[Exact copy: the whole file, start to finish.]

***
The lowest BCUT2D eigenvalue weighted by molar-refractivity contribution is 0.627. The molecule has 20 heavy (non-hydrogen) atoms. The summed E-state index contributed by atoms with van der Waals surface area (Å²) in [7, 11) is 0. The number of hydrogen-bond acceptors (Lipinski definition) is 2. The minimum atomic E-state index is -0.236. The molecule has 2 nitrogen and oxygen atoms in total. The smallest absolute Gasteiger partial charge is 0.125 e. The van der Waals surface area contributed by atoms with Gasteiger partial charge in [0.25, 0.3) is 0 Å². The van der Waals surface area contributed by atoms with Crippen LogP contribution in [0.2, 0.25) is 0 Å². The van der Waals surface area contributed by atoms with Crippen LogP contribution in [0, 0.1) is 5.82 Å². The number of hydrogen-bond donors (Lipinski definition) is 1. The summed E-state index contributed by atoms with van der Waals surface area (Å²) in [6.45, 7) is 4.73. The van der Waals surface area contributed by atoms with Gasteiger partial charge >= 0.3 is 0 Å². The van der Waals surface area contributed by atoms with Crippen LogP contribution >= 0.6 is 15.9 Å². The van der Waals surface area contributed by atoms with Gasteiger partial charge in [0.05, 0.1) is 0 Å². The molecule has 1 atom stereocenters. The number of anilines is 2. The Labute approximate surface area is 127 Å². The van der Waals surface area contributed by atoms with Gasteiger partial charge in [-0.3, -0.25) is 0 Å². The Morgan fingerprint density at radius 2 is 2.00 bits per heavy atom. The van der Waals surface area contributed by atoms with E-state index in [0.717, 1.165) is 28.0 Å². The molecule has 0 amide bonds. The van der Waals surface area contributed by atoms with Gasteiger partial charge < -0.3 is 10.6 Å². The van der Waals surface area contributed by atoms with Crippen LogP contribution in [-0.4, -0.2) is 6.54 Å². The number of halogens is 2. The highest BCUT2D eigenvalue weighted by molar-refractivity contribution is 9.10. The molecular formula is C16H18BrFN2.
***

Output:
The lowest BCUT2D eigenvalue weighted by molar-refractivity contribution is 0.627. The molecule has 20 heavy (non-hydrogen) atoms. The summed E-state index contributed by atoms with van der Waals surface area (Å²) in [7, 11) is 0. The number of hydrogen-bond acceptors (Lipinski definition) is 2. The minimum atomic E-state index is -0.236. The molecule has 2 nitrogen and oxygen atoms in total. The smallest absolute Gasteiger partial charge is 0.125 e. The van der Waals surface area contributed by atoms with Gasteiger partial charge in [0.25, 0.3) is 0 Å². The van der Waals surface area contributed by atoms with Crippen LogP contribution in [0.2, 0.25) is 0 Å². The van der Waals surface area contributed by atoms with Crippen LogP contribution in [0, 0.1) is 5.82 Å². The number of hydrogen-bond donors (Lipinski definition) is 1. The summed E-state index contributed by atoms with van der Waals surface area (Å²) in [6.45, 7) is 4.73. The van der Waals surface area contributed by atoms with Gasteiger partial charge >= 0.3 is 0 Å². The van der Waals surface area contributed by atoms with Crippen LogP contribution >= 0.6 is 15.9 Å². The van der Waals surface area contributed by atoms with Gasteiger partial charge in [0.05, 0.1) is 0 Å². The molecule has 1 atom stereocenters. The number of anilines is 2. The Labute approximate surface area is 127 Å². The van der Waals surface area contributed by atoms with Gasteiger partial charge in [-0.3, -0.25) is 0 Å². The Morgan fingerprint density at radius 2 is 2.00 bits per heavy atom. The van der Waals surface area contributed by atoms with E-state index in [0.717, 1.165) is 28.0 Å². The molecule has 0 amide bonds. The van der Waals surface area contributed by atoms with Gasteiger partial charge < -0.3 is 10.6 Å². The van der Waals surface area contributed by atoms with Crippen LogP contribution in [-0.4, -0.2) is 6.54 Å². The number of halogens is 2. The highest BCUT2D eigenvalue weighted by molar-refractivity contribution is 9.10. The molecular formula is C16H18BrFN2.